Calling All Financial Voyeurs!

See Our Emergency Budget

Owen Winkelmolen

Financial planner, personal finance geek and founder of PlanEasy.

When you’re on a tight budget the fear of the unknown is very real. Any little bump can cause major issues. Things like an emergency fund are key to help avoid those issues. An emergency fund helps bridge the gap when cash flow is tight. More importantly however is that an emergency fund helps you worry less about the unknown.

Emergency funds aren’t the only thing that can help you worry less.

There are many things you can do to increase your financial flexibility and worry less about those unknown problems that come up from time to time.

One thing you can do is have a high savings rate. Having a high (+20%) savings rate will give you room breathe.

Another thing you can do is have more than one income stream. Having income from your job, plus investments, plus rentals/AirBnB, plus side gigs will help increase your financial flexibility.

Lastly, and this is what I want to share with you now, having an emergency budget will help you prepare for the bad times and worry less during the good times.

What Is An Emergency Budget?

An emergency budget is just like it sounds. It’s a personal budget that you use during emergencies. It’s your current budget with a 20-30%+ reduction in spending. It’s a “bare bones” type budget, it’s not sustainable in the long term but it can help get you through emergencies like a job loss or illness or if your emergency fund gets depleted quickly.

What is the benefit of an emergency budget?

An emergency budget can help you preserve cash during an emergency.

It can also help you replenish your emergency fund faster.

An emergency budget also provides peace of mind. It’s nice knowing that if the worst should happen you can survive on 10-30% less and that you already have a plan for how to do it.

Best of all, an emergency budget is something you prepare in advance, so if the worst should happen you don’t even need to think about what to do, you already have an emergency budget ready to go.

All this helps reduce your financial stress both now and if the worst should happen.

“An emergency budget can help you preserve cash during an emergency.”

Our Emergency Budget:

Our emergency budget is pretty simple. We can reduce our cash outflow between 10% to 40% depending on the severity of the emergency.

First, we stop all non-employer matched savings. We would try and keep retirement contributions intact to maximize employer matching because it’s essentially free money. Stopping all non-matched savings will help reduce our cash outflow by about 10%. This includes savings for our children’s education. We wouldn’t cut these long term but during an emergency we could reduce this cash outflow and catch-up later when things are better.

Second, we would reduce our “fun” money and look for no-spend alternatives. Depending on how large a reduction we wanted to make this could reduce our cash outflow by another 5-10%.

Third, we budget for home repairs each month in our budget. If faced with an emergency like a job loss we would choose to delay or forgo most home maintenance projects for a short period of time. This wouldn’t be a sustainable reduction, on average people spend about 1% of their home value on maintenance/upgrades each year. But for a short period of time we could reduce our cash outflow 5% by putting off home improvement projects. We could probably do this for a few years.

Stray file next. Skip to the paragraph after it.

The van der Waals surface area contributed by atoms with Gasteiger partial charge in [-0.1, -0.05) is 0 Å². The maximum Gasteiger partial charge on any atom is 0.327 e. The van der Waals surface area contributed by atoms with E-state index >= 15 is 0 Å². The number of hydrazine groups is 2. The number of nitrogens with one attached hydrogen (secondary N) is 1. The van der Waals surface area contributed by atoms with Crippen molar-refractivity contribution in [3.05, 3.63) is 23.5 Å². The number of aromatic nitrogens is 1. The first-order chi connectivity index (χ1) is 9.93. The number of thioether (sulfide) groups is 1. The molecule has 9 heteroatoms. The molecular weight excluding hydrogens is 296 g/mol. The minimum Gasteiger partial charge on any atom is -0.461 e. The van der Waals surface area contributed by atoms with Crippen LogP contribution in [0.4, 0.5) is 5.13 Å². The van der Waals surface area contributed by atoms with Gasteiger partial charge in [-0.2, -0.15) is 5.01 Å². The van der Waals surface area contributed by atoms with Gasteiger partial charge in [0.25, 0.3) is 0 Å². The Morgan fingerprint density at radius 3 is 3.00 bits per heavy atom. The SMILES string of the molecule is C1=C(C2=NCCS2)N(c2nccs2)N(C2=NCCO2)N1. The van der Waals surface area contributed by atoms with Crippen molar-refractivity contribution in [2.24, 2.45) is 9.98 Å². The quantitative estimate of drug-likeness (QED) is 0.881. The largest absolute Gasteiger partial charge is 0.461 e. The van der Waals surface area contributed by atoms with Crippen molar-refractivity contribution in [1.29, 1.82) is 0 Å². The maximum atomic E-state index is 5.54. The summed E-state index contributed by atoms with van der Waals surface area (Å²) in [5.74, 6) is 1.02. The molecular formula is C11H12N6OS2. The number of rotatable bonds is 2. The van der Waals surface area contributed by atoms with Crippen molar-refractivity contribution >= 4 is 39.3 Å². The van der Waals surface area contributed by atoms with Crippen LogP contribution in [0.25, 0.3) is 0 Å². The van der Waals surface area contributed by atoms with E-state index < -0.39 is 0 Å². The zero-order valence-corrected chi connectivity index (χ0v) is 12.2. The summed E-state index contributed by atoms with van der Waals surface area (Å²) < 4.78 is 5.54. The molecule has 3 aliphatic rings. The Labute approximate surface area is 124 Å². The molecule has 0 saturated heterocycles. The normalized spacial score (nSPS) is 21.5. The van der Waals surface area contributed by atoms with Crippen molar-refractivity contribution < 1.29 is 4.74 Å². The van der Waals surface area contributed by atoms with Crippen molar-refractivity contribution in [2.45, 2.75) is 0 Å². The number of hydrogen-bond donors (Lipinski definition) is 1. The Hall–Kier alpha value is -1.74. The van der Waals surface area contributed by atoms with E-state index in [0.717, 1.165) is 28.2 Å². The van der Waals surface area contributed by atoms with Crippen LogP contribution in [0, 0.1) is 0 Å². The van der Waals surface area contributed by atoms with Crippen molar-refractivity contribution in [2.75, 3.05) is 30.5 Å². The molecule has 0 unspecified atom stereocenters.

Fourth, we would reduce our food budget. We could probably cut our food budget by 10% with a few simple changes. This would reduce our cash outflow by a bit more than 1%. If we were in a really difficult situation, like job loss or disability, we would utilize local food banks to help reduce our cash outflow even further. Another 40% reduction in our food budget would let us reduce our cash outflow by about 5%.

Lastly, we would look at going car-less. If we were faced with an extended emergency we could sell our car and use public transportation. We already bike and use public transit for many errands so going completely car-less would be doable but difficult. This could reduce our cash outflow by another 5-10% depending on how much we would use public transit.

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An Emergency Budget Gives You Options:

At the most extreme, our emergency budget could reduce our cash outflow by 40%. This would mean implementing all spending reductions in our emergency budget. This would help our emergency fund last almost twice as long but it would be difficult. This would be a drastic action and would only be something we consider in the most dire circumstances.

A less severe reduction would be in the 30% range. This would be easier to sustain for a period of time.

Just making some quick changes would help us reduce our cash outflow by 10-20%. These are easier changes to make and would be our first step during any financial emergency.

Having these options feels great. These options are ready to go in case of any emergency.

Going through a financial emergency is stressful enough. Having an emergency budget prepared in advance can help reduce that stress. There are no decisions to be made. Just pull out your emergency budget and put it into action!

Owen Winkelmolen

Financial planner, personal finance geek and founder of PlanEasy.

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